Special Session SS2
4 April 2018
Art space: using artistic media for outreach, cultural astronomy, and science communication in astronomy, Solar physics and space science
Aims and scope
Creative representations of data in astronomy and solar physics are critical not only to our understanding of complex underlying science but are equally essential in our ability to effectively disseminate the findings of such research.
Art in all its forms, whether it be dance, music, fine art, graphic design, film making, or sculpture, engages broad non-specialist audiences in way that text, graphs and public talks cannot. In a modern western world where experts are often under-valued by politicians and leaders, it is vital to spread science through all creative channels to a general audience and to reach out to demographics which might not be attracted by traditional science events. Cultural astronomy could offer an insight on how science communication has been implemented in the past. Science communication through the arts (whether as an audience member or taking part in the creation of art) has great potential to engage with a diverse audience, including the public, young, old, families, and especially those with low science capital.
As we enter an era where vast amounts of data are routinely generated by facilities such as LSST and SKA, being able to create visualisations of large, multivariate datasets becomes increasingly important to the scientific community as a whole. As astronomers we must look beyond traditional data plotting techniques and be open to techniques employed in the arts industries. Cultural astronomers and archaeologists have also revealed interesting avenues in which astronomy was expressed in, for example ritual and built environments.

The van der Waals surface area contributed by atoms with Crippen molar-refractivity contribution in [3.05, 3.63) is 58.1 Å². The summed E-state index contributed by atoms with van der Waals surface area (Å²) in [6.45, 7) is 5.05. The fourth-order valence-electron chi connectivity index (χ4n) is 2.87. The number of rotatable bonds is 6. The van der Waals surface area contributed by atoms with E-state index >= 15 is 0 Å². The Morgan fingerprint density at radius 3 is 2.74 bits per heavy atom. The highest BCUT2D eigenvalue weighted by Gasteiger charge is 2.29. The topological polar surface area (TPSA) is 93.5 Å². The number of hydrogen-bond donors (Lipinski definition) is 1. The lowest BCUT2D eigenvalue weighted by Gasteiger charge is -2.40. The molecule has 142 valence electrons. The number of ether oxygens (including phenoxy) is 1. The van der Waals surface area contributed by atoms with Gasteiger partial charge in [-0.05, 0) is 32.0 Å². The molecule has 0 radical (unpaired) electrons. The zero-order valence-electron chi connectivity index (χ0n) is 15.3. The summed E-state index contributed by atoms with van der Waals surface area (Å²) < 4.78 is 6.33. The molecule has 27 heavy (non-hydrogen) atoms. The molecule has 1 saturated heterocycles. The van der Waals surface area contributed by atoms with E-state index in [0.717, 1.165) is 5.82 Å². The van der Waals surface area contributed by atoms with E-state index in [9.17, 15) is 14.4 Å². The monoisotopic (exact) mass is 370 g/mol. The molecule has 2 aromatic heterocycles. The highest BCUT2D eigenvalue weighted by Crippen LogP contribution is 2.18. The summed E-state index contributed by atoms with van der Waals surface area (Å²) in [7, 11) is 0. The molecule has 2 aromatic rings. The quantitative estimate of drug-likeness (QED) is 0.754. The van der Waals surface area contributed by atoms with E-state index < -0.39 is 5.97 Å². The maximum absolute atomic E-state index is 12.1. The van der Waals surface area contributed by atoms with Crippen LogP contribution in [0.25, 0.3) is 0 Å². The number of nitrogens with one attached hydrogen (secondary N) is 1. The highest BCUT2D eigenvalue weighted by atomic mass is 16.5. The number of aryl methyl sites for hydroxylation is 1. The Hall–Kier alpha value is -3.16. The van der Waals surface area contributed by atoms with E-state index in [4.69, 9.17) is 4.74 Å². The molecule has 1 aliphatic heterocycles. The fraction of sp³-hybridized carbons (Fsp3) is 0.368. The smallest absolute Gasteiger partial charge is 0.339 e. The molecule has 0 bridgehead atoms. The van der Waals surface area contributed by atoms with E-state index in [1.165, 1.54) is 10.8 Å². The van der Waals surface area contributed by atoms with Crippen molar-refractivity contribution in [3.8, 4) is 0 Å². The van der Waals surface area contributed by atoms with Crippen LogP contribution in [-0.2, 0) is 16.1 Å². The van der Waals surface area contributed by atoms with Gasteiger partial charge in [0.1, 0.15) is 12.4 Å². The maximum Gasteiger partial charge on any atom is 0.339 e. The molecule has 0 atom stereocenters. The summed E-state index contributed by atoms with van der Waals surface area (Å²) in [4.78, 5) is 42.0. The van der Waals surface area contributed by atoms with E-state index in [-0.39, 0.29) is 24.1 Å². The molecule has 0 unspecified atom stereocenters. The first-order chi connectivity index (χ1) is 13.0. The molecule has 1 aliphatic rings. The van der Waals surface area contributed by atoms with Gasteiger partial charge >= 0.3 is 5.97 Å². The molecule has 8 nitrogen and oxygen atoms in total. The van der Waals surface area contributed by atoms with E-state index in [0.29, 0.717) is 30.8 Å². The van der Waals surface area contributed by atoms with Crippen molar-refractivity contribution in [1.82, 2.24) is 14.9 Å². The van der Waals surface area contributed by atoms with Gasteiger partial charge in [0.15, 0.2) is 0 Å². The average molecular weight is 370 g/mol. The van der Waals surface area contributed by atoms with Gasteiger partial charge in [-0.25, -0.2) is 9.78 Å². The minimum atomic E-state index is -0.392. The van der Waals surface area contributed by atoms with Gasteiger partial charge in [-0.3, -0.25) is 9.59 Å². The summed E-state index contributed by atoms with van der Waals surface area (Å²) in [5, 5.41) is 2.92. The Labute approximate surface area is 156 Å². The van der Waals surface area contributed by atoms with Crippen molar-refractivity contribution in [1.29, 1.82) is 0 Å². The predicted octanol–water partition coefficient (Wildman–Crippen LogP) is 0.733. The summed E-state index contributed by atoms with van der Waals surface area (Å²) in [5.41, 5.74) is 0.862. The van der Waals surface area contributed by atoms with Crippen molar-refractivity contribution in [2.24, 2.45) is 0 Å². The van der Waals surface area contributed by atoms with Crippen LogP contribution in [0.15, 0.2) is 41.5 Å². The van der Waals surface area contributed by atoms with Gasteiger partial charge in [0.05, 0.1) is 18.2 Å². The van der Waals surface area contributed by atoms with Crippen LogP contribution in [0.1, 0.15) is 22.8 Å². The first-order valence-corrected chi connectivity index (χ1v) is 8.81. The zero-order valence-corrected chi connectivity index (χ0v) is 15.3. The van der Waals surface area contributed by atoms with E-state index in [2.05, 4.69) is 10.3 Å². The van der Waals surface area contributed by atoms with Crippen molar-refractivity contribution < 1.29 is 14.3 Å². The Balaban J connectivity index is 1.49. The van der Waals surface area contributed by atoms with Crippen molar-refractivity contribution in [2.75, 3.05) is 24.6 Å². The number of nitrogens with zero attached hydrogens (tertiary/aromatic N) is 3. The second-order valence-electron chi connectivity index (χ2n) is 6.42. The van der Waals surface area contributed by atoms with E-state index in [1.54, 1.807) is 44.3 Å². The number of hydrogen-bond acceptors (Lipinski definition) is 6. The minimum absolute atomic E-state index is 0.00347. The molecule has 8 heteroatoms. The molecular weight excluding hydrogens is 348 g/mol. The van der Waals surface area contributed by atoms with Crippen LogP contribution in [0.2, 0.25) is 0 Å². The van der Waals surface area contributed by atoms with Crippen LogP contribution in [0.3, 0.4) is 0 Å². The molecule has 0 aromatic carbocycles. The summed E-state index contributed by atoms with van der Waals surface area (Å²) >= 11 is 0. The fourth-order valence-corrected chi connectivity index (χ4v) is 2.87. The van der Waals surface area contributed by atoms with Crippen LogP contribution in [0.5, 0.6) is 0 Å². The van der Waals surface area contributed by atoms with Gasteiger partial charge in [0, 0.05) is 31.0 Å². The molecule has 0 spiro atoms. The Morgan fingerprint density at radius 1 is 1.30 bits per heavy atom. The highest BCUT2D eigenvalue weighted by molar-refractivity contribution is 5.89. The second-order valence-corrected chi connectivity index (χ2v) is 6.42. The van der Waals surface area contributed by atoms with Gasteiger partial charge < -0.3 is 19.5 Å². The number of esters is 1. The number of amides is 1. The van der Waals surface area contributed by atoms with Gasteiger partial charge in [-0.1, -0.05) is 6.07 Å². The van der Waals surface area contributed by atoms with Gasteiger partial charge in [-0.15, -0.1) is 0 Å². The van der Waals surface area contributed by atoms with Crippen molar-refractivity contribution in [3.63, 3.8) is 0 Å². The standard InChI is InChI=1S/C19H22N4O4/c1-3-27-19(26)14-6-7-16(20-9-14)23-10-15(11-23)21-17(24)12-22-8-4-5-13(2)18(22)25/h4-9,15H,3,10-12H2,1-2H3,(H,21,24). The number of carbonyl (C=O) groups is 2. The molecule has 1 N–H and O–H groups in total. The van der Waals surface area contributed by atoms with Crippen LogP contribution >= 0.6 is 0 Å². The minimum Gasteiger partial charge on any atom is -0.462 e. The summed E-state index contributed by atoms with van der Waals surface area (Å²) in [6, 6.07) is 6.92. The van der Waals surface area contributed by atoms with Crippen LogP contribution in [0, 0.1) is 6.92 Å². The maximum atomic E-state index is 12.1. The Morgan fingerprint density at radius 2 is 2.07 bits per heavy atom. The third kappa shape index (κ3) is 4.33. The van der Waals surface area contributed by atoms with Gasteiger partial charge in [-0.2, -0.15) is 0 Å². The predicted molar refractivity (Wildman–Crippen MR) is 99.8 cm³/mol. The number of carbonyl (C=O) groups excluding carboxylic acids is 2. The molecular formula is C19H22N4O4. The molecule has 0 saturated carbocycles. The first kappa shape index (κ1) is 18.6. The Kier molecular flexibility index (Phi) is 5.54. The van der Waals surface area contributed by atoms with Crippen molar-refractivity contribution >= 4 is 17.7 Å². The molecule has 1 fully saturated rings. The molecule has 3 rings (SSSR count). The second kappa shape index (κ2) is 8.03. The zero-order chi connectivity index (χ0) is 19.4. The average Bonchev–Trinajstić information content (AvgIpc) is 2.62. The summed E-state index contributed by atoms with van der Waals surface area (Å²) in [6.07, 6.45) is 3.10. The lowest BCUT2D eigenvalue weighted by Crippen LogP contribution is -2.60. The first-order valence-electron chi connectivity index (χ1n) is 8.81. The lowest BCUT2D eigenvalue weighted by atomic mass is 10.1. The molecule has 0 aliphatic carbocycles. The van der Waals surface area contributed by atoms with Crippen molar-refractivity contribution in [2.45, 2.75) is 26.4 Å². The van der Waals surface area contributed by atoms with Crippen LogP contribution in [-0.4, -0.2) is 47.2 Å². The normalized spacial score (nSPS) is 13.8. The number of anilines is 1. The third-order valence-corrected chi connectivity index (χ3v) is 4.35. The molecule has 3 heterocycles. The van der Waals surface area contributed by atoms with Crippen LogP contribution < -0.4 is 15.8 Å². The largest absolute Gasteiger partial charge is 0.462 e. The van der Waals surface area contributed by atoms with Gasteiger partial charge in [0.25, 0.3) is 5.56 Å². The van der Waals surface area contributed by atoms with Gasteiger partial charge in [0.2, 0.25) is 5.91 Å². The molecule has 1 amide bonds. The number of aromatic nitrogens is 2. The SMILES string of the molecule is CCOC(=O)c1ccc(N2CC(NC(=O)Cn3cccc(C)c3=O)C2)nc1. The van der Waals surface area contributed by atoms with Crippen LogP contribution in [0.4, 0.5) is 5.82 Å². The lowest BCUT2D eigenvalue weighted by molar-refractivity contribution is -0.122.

The visualisation of data is not only important for effective analysis and communication of results within the scientific community but also for science communication to a non-specialist audience. As astronomy enters an era where discoveries are being made outside the visible spectrum (e.g. ALMA, LOFAR, SKA, LIGO), scientifically sound yet inspirational representations of results will be vital to engage the public, whether it is for the purpose of inspiring general audiences, engage and give voice to indigenous people, informing policy makers, or attracting potential funders.
We envisage this session bringing together researchers and artists from across Europe to share experiences and techniques for communicating science and outreach with the public. We would encourage anyone with an interest in data representation and science communication, particularly representatives from European astronomical, solar-terrestrial physics and solar system exploration agencies, to contribute to the session.
Edward Gomez, Las Cumbres Observatory
Helen Mason, University of Cambridge
Marek Kukula, Royal Observatory Greenwich
Sheila Kanani, Royal Astronomical Society
Pedro Russo, University of Leiden
Daniel Brown, Nottingham Trent University
hm11 @ damtp.cam.ac.uk
Updated on Fri Mar 09 16:09:45 CET 2018